There are few things we value more than winning.  From t-ball to spelling bees to the professional sports franchise we adopt, nothing matches the thrill of finishing on top.  It impacts (some might suggest, disproportionally) self-image, the way we relate to those around us, and commerce.

While it’s tempting to go off on the relative value of a distorted or misguided definition of winning, let’s leave that conversation for another day.  For today, here’s the suggestion:

To the degree conversation, collaboration and compromise are critical to innovative solutions, the need to win and our view of what constitutes victory may be the reason progress is so slow.

The Question of How We Keep Score

Where collaboration — never mind compromise — is critical to an ultimate win, is either likely when everyone at the table is dedicated to claiming victory on each point in a respective agenda?

No matter the venue — political, personal or business — when winning an individual conversation is the ultimate measure of stature or success, interactions resemble more an effort to convert than a commitment to collaborate.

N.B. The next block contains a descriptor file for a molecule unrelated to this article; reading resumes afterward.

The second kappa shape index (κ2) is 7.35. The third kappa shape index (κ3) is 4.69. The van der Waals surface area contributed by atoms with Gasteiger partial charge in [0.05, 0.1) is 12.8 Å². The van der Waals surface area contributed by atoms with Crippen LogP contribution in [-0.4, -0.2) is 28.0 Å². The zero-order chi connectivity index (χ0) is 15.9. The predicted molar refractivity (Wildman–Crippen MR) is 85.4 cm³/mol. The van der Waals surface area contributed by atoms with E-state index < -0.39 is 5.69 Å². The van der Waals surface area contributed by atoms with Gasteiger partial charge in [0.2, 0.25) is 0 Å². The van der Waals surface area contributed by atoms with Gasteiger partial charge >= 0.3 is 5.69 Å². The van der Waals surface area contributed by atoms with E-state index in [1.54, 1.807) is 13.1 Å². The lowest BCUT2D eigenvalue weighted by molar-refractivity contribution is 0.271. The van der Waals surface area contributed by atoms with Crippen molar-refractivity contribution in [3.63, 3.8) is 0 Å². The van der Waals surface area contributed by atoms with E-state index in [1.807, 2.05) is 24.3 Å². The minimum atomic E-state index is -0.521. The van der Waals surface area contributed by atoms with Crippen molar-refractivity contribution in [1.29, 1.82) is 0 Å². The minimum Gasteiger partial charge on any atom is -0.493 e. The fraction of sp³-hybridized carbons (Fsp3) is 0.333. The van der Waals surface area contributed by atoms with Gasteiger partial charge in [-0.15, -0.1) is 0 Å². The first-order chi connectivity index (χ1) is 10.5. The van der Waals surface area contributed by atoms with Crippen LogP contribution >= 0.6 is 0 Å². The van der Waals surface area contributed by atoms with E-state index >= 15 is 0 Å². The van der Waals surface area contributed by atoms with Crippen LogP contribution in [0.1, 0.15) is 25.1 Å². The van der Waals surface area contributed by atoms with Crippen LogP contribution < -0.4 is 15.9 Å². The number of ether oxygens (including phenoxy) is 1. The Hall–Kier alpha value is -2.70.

When the craft of debate is relegated to who can yell louder or talk longer, meaningful dialogue is no longer a part of the equation.

And in the context of differing but unwavering agendas, real compromise is impossible.

Wherever there is community or team, long-term success — the kind that builds a legacy — almost always turns on leaders that see beyond one debate or issue-of-the-moment.

Any of us hoping for compromise, not to mention sincerely wishing to collaborate and innovate might do well to take a quick look at the definitions of compromise and collaborate. And then check that drive to win today’s conversation at the door.